It's time for government to start running like a low-cost airline.
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It's called zero-base budgeting.
Peterson is a business professor at Stanford University and the founder of an investment company, Peterson Partners in Salt Lake City, which invests in everything from airlines and home alarm systems to nuclear energy services.
"The very thing we would do, running these businesses, Washington has not done," he said in a telephone interview.
Government agencies begin the budgeting process with automatic annual increases. When politicians boast of cutting the budget, they are often just talking about cutting these increases.
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"It's kabuki theater for politicians to score points and keep their jobs," Peterson said. "It's nonsense. It's not how you budget."
Peterson wants the government to begin the budgeting process with the assumption that it has no budget for the coming year. Then it should look at available revenues and add from zero.
"You build it from the bottom up, based on what we can afford and what is necessary," he said.
Starbucks Corp. (SBUX) chief executive Howard Schultz has rallied more than 100 business leaders in a promise not to make any campaign contributions to Washington incumbents until they fix the long-term debt problem. Peterson has yet to sign this pledge.
Instead, he's written Schultz, suggesting a campaign demanding the government simply tend to budgeting basics.
"No business or family would survive this insane system of budgeting," Peterson wrote to Schultz. "Let's focus their efforts on a simple task that will work in the public sector, just as it does in businesses and households.
"I'd be happy to join forces with you to demand that the 12-member deficit reduction committee...sign a pledge to publish a zero-base review of every department."
Peterson also spoke with Schultz by phone: "He said he agreed with me but he was in all-out recruiting mode to get the names of 100 CEOs and/or chairmen to 'sign his pledge.'"
Born in Iowa, reared in Michigan, Peterson grew up with this sort of Midwestern common sense. He graduated with valedictorian honors from Brigham Young University, and then disappointed his father by attending Harvard Business School.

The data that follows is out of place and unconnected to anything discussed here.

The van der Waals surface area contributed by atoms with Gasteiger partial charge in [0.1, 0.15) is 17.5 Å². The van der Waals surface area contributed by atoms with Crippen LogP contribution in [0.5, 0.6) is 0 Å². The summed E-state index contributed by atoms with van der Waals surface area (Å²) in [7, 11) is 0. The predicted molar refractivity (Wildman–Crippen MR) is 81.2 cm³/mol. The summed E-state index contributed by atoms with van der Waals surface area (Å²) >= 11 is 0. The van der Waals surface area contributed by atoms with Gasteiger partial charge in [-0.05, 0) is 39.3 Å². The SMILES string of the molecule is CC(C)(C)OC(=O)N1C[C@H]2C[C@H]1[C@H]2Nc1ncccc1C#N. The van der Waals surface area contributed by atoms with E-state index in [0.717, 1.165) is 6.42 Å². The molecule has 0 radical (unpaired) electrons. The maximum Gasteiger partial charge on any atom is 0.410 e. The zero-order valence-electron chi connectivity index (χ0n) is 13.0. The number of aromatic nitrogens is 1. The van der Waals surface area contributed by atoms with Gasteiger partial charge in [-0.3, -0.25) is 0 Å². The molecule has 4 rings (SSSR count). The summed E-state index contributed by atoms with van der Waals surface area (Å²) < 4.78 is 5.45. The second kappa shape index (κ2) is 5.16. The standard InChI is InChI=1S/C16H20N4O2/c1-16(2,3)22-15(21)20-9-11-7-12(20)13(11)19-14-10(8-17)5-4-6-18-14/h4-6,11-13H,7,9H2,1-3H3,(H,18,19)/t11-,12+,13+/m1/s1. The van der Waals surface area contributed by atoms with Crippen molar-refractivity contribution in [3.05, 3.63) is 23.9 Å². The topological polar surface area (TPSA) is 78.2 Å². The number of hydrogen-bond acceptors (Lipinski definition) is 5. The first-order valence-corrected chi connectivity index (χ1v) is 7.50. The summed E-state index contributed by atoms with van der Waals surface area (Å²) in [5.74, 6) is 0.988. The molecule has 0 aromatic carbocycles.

"He was a scientist...a geneticist. He didn't know about business," Peterson explained. "I also have two brothers that went to Harvard Business School, so he was really devastated."
Before starting his investment company, and becoming JetBlue's chairman, Peterson was chief executive of real estate developer Trammell Crow Co. He says he can often slice 15% to 20% from a company's budget and improve outcomes.
"You don't take cuts across the board," he said. "All that does is institutionalize all the bad ideas you've had in the past, and create a hyperpolitical environment as people race to protect their budgets."
By starting at zero, people fight for what's working. Needless or unprofitable endeavors that persisted only through the force of politics start to disappear.
"It's never popular in a business," Peterson concedes. "It always creates problems. You have companies that break up. You have managers that leave...and lots of conflict. But with real leadership, you can turn companies around. And it's the same thing with government."
Unfortunately, "dysfunction" is the word most often used to describe American leaders these days. The very idea of a super committee to cut the debt shows Congress can't do it. And what are these super committee members really going to do? Wear capes and sit around a table like cartoon super heroes from the Justice League?
"Crisis tends to generate leadership," Peterson said. "And I think there's an emerging crisis."
(Al's Emporium, written by Dow Jones Newswires columnist Al Lewis, offers commentary and analysis on a wide range of business subjects through an unconventional perspective. Contact Al at email@example.com or tellittoal.com)